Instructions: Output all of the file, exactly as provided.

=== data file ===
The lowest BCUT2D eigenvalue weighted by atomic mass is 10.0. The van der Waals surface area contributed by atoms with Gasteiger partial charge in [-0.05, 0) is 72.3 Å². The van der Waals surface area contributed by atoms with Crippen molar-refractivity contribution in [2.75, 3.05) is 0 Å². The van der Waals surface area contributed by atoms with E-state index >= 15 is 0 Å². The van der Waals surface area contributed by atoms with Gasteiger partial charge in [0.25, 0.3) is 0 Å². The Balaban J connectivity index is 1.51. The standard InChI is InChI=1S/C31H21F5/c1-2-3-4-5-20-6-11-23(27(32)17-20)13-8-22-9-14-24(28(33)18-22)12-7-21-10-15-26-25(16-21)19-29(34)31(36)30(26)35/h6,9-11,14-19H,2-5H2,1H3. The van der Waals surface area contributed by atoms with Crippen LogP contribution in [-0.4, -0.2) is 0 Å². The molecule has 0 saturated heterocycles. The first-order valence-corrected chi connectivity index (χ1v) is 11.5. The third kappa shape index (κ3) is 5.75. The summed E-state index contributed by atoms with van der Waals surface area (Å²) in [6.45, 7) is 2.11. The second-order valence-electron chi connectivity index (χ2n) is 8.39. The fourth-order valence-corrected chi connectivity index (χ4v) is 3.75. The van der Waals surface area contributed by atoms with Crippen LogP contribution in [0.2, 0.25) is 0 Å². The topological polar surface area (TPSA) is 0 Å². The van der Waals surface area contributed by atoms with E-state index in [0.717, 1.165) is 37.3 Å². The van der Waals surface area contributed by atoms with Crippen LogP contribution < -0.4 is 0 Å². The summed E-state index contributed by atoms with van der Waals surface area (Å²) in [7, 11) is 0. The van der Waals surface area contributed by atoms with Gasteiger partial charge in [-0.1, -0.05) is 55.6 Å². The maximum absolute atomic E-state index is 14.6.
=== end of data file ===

The lowest BCUT2D eigenvalue weighted by atomic mass is 10.0. The van der Waals surface area contributed by atoms with Gasteiger partial charge in [-0.05, 0) is 72.3 Å². The van der Waals surface area contributed by atoms with Crippen molar-refractivity contribution in [2.75, 3.05) is 0 Å². The van der Waals surface area contributed by atoms with E-state index >= 15 is 0 Å². The van der Waals surface area contributed by atoms with Gasteiger partial charge in [0.25, 0.3) is 0 Å². The Balaban J connectivity index is 1.51. The standard InChI is InChI=1S/C31H21F5/c1-2-3-4-5-20-6-11-23(27(32)17-20)13-8-22-9-14-24(28(33)18-22)12-7-21-10-15-26-25(16-21)19-29(34)31(36)30(26)35/h6,9-11,14-19H,2-5H2,1H3. The van der Waals surface area contributed by atoms with Crippen LogP contribution in [-0.4, -0.2) is 0 Å². The molecule has 0 saturated heterocycles. The first-order valence-corrected chi connectivity index (χ1v) is 11.5. The third kappa shape index (κ3) is 5.75. The summed E-state index contributed by atoms with van der Waals surface area (Å²) in [6.45, 7) is 2.11. The second-order valence-electron chi connectivity index (χ2n) is 8.39. The fourth-order valence-corrected chi connectivity index (χ4v) is 3.75. The van der Waals surface area contributed by atoms with Crippen LogP contribution in [0.2, 0.25) is 0 Å². The topological polar surface area (TPSA) is 0 Å². The van der Waals surface area contributed by atoms with E-state index in [0.717, 1.165) is 37.3 Å². The van der Waals surface area contributed by atoms with Crippen LogP contribution < -0.4 is 0 Å². The summed E-state index contributed by atoms with van der Waals surface area (Å²) in [7, 11) is 0. The van der Waals surface area contributed by atoms with Gasteiger partial charge in [-0.1, -0.05) is 55.6 Å². The maximum absolute atomic E-state index is 14.6.